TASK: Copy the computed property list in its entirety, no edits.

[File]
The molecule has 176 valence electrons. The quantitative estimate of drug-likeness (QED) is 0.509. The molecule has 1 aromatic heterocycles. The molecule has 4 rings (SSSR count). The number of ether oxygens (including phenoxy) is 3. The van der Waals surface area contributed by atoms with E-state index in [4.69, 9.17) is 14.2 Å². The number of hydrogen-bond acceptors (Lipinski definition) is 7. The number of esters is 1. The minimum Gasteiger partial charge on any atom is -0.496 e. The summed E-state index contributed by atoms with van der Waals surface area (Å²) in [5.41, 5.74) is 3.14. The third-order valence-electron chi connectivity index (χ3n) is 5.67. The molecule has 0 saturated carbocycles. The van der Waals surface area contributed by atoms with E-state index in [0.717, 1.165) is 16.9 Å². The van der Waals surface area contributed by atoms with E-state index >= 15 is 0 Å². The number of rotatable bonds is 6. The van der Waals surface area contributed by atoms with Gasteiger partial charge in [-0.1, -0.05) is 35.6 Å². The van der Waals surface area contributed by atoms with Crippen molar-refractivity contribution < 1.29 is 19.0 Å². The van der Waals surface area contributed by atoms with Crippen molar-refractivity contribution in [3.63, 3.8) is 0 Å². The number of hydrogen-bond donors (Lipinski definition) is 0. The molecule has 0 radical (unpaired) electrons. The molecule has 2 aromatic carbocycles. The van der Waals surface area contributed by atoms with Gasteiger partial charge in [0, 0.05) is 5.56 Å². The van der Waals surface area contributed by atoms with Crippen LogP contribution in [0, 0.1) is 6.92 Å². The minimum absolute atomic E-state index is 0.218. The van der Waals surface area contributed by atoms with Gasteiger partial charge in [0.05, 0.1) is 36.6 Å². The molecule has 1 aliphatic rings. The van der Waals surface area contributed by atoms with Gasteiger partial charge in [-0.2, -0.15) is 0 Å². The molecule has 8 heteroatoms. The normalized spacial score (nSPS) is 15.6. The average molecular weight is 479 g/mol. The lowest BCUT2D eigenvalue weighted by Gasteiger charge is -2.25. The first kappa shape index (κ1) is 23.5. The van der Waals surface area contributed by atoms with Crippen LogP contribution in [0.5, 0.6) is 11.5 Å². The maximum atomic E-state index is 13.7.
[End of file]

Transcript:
The molecule has 176 valence electrons. The quantitative estimate of drug-likeness (QED) is 0.509. The molecule has 1 aromatic heterocycles. The molecule has 4 rings (SSSR count). The number of ether oxygens (including phenoxy) is 3. The van der Waals surface area contributed by atoms with E-state index in [4.69, 9.17) is 14.2 Å². The number of hydrogen-bond acceptors (Lipinski definition) is 7. The number of esters is 1. The minimum Gasteiger partial charge on any atom is -0.496 e. The summed E-state index contributed by atoms with van der Waals surface area (Å²) in [5.41, 5.74) is 3.14. The third-order valence-electron chi connectivity index (χ3n) is 5.67. The molecule has 0 saturated carbocycles. The van der Waals surface area contributed by atoms with E-state index in [0.717, 1.165) is 16.9 Å². The van der Waals surface area contributed by atoms with E-state index >= 15 is 0 Å². The number of rotatable bonds is 6. The van der Waals surface area contributed by atoms with Gasteiger partial charge in [-0.1, -0.05) is 35.6 Å². The van der Waals surface area contributed by atoms with Crippen molar-refractivity contribution < 1.29 is 19.0 Å². The van der Waals surface area contributed by atoms with Crippen molar-refractivity contribution in [3.63, 3.8) is 0 Å². The number of hydrogen-bond donors (Lipinski definition) is 0. The molecule has 0 radical (unpaired) electrons. The molecule has 2 aromatic carbocycles. The van der Waals surface area contributed by atoms with Gasteiger partial charge in [0, 0.05) is 5.56 Å². The van der Waals surface area contributed by atoms with Crippen LogP contribution in [0, 0.1) is 6.92 Å². The minimum absolute atomic E-state index is 0.218. The van der Waals surface area contributed by atoms with Gasteiger partial charge in [0.05, 0.1) is 36.6 Å². The molecule has 1 aliphatic rings. The van der Waals surface area contributed by atoms with Gasteiger partial charge in [-0.2, -0.15) is 0 Å². The molecule has 8 heteroatoms. The normalized spacial score (nSPS) is 15.6. The average molecular weight is 479 g/mol. The lowest BCUT2D eigenvalue weighted by Gasteiger charge is -2.25. The first kappa shape index (κ1) is 23.5. The van der Waals surface area contributed by atoms with Crippen LogP contribution in [0.5, 0.6) is 11.5 Å². The maximum atomic E-state index is 13.7.